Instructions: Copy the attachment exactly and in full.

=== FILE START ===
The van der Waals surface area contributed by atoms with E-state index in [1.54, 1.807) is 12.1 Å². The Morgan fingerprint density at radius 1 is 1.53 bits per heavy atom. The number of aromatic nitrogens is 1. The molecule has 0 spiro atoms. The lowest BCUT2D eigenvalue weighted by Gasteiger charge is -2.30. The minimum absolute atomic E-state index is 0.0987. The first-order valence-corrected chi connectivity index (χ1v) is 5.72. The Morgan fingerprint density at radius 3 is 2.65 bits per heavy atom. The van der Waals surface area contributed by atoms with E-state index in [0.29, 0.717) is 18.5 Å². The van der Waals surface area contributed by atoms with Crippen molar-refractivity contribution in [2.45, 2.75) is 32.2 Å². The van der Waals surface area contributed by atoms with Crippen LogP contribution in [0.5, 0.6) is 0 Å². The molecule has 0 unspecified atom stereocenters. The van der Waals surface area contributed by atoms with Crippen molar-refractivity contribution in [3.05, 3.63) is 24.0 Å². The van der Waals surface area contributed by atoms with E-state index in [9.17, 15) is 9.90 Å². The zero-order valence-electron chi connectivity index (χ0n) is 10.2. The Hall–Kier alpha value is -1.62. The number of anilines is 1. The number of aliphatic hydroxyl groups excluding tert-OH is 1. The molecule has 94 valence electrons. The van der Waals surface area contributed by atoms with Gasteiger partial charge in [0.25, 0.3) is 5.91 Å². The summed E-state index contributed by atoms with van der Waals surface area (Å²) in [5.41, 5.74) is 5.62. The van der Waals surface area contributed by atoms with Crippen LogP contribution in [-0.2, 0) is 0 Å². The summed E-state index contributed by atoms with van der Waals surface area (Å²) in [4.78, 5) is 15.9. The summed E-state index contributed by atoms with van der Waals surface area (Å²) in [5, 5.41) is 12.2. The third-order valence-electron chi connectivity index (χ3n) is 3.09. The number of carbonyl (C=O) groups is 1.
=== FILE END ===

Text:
The van der Waals surface area contributed by atoms with E-state index in [1.54, 1.807) is 12.1 Å². The Morgan fingerprint density at radius 1 is 1.53 bits per heavy atom. The number of aromatic nitrogens is 1. The molecule has 0 spiro atoms. The lowest BCUT2D eigenvalue weighted by Gasteiger charge is -2.30. The minimum absolute atomic E-state index is 0.0987. The first-order valence-corrected chi connectivity index (χ1v) is 5.72. The Morgan fingerprint density at radius 3 is 2.65 bits per heavy atom. The van der Waals surface area contributed by atoms with E-state index in [0.29, 0.717) is 18.5 Å². The van der Waals surface area contributed by atoms with Crippen molar-refractivity contribution in [2.45, 2.75) is 32.2 Å². The van der Waals surface area contributed by atoms with Crippen LogP contribution in [0.5, 0.6) is 0 Å². The molecule has 0 unspecified atom stereocenters. The van der Waals surface area contributed by atoms with Crippen molar-refractivity contribution in [3.05, 3.63) is 24.0 Å². The van der Waals surface area contributed by atoms with E-state index in [9.17, 15) is 9.90 Å². The zero-order valence-electron chi connectivity index (χ0n) is 10.2. The Hall–Kier alpha value is -1.62. The number of anilines is 1. The number of aliphatic hydroxyl groups excluding tert-OH is 1. The molecule has 94 valence electrons. The van der Waals surface area contributed by atoms with Gasteiger partial charge in [0.25, 0.3) is 5.91 Å². The summed E-state index contributed by atoms with van der Waals surface area (Å²) in [5.41, 5.74) is 5.62. The van der Waals surface area contributed by atoms with Crippen LogP contribution in [-0.2, 0) is 0 Å². The summed E-state index contributed by atoms with van der Waals surface area (Å²) in [4.78, 5) is 15.9. The summed E-state index contributed by atoms with van der Waals surface area (Å²) in [5, 5.41) is 12.2. The third-order valence-electron chi connectivity index (χ3n) is 3.09. The number of carbonyl (C=O) groups is 1.